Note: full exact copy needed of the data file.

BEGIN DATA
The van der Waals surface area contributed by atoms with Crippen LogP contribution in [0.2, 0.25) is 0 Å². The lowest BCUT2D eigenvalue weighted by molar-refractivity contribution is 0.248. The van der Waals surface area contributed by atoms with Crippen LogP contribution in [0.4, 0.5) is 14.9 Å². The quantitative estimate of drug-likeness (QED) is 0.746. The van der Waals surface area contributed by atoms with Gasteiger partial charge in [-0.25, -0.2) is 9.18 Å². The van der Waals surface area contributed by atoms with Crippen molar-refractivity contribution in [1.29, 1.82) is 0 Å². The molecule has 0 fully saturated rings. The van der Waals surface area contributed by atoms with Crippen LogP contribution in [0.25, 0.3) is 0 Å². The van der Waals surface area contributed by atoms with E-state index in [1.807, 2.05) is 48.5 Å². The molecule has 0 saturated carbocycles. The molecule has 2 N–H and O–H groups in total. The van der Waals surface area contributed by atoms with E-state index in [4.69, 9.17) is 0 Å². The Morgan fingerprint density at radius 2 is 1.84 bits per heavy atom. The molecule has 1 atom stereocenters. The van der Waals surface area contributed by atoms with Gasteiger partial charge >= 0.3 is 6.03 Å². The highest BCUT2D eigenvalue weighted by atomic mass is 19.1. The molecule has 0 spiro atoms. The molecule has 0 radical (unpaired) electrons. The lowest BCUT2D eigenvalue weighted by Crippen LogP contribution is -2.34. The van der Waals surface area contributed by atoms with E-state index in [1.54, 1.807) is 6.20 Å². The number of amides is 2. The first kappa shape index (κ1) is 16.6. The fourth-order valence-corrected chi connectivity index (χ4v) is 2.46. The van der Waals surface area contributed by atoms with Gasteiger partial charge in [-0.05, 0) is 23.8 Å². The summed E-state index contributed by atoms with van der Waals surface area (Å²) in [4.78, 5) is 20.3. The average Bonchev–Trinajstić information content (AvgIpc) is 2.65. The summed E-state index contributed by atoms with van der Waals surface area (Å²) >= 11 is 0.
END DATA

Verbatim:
The van der Waals surface area contributed by atoms with Crippen LogP contribution in [0.2, 0.25) is 0 Å². The lowest BCUT2D eigenvalue weighted by molar-refractivity contribution is 0.248. The van der Waals surface area contributed by atoms with Crippen LogP contribution in [0.4, 0.5) is 14.9 Å². The quantitative estimate of drug-likeness (QED) is 0.746. The van der Waals surface area contributed by atoms with Gasteiger partial charge in [-0.25, -0.2) is 9.18 Å². The van der Waals surface area contributed by atoms with Crippen molar-refractivity contribution in [1.29, 1.82) is 0 Å². The molecule has 0 fully saturated rings. The van der Waals surface area contributed by atoms with Crippen LogP contribution in [0.25, 0.3) is 0 Å². The van der Waals surface area contributed by atoms with E-state index in [1.807, 2.05) is 48.5 Å². The molecule has 0 saturated carbocycles. The molecule has 2 N–H and O–H groups in total. The van der Waals surface area contributed by atoms with E-state index in [4.69, 9.17) is 0 Å². The Morgan fingerprint density at radius 2 is 1.84 bits per heavy atom. The molecule has 1 atom stereocenters. The van der Waals surface area contributed by atoms with Gasteiger partial charge >= 0.3 is 6.03 Å². The highest BCUT2D eigenvalue weighted by atomic mass is 19.1. The molecule has 0 spiro atoms. The molecule has 0 radical (unpaired) electrons. The lowest BCUT2D eigenvalue weighted by Crippen LogP contribution is -2.34. The van der Waals surface area contributed by atoms with E-state index in [1.54, 1.807) is 6.20 Å². The number of amides is 2. The first kappa shape index (κ1) is 16.6. The fourth-order valence-corrected chi connectivity index (χ4v) is 2.46. The van der Waals surface area contributed by atoms with Gasteiger partial charge in [-0.05, 0) is 23.8 Å². The summed E-state index contributed by atoms with van der Waals surface area (Å²) in [4.78, 5) is 20.3. The average Bonchev–Trinajstić information content (AvgIpc) is 2.65. The summed E-state index contributed by atoms with van der Waals surface area (Å²) >= 11 is 0.